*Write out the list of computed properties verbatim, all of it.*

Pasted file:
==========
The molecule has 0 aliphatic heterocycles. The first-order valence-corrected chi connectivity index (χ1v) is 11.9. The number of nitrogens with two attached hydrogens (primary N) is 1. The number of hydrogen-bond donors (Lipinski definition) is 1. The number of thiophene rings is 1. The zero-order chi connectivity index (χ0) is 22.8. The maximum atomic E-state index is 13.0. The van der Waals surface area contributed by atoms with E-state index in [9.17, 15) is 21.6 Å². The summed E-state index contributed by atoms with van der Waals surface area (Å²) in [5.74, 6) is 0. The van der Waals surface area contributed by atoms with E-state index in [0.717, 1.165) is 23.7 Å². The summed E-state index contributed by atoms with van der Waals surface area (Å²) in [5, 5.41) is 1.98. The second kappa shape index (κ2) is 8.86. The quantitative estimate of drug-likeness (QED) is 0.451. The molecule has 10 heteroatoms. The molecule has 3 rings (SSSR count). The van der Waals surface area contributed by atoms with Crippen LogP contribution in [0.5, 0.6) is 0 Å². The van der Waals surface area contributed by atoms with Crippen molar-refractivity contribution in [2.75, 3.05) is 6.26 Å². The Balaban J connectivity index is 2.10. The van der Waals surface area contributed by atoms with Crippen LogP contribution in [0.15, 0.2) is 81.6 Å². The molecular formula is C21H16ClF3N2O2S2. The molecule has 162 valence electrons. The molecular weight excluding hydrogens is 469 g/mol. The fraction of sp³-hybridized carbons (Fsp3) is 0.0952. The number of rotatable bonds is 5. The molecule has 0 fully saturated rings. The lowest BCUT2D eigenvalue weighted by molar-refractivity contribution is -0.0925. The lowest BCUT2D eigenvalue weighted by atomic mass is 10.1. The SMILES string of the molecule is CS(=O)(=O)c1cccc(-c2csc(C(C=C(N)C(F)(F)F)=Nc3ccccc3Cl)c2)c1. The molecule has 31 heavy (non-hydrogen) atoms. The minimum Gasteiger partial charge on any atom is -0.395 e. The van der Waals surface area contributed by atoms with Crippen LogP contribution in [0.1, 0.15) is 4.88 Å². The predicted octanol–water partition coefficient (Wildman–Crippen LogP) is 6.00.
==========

The molecule has 0 aliphatic heterocycles. The first-order valence-corrected chi connectivity index (χ1v) is 11.9. The number of nitrogens with two attached hydrogens (primary N) is 1. The number of hydrogen-bond donors (Lipinski definition) is 1. The number of thiophene rings is 1. The zero-order chi connectivity index (χ0) is 22.8. The maximum atomic E-state index is 13.0. The van der Waals surface area contributed by atoms with E-state index in [9.17, 15) is 21.6 Å². The summed E-state index contributed by atoms with van der Waals surface area (Å²) in [5.74, 6) is 0. The van der Waals surface area contributed by atoms with E-state index in [0.717, 1.165) is 23.7 Å². The summed E-state index contributed by atoms with van der Waals surface area (Å²) in [5, 5.41) is 1.98. The second kappa shape index (κ2) is 8.86. The quantitative estimate of drug-likeness (QED) is 0.451. The molecule has 10 heteroatoms. The molecule has 3 rings (SSSR count). The van der Waals surface area contributed by atoms with Crippen LogP contribution in [0.5, 0.6) is 0 Å². The van der Waals surface area contributed by atoms with Crippen molar-refractivity contribution in [2.75, 3.05) is 6.26 Å². The Balaban J connectivity index is 2.10. The van der Waals surface area contributed by atoms with Crippen LogP contribution in [0.15, 0.2) is 81.6 Å². The molecular formula is C21H16ClF3N2O2S2. The molecule has 162 valence electrons. The molecular weight excluding hydrogens is 469 g/mol. The fraction of sp³-hybridized carbons (Fsp3) is 0.0952. The number of rotatable bonds is 5. The molecule has 0 fully saturated rings. The lowest BCUT2D eigenvalue weighted by molar-refractivity contribution is -0.0925. The lowest BCUT2D eigenvalue weighted by atomic mass is 10.1. The SMILES string of the molecule is CS(=O)(=O)c1cccc(-c2csc(C(C=C(N)C(F)(F)F)=Nc3ccccc3Cl)c2)c1. The molecule has 31 heavy (non-hydrogen) atoms. The minimum Gasteiger partial charge on any atom is -0.395 e. The van der Waals surface area contributed by atoms with Crippen LogP contribution in [0.1, 0.15) is 4.88 Å². The predicted octanol–water partition coefficient (Wildman–Crippen LogP) is 6.00.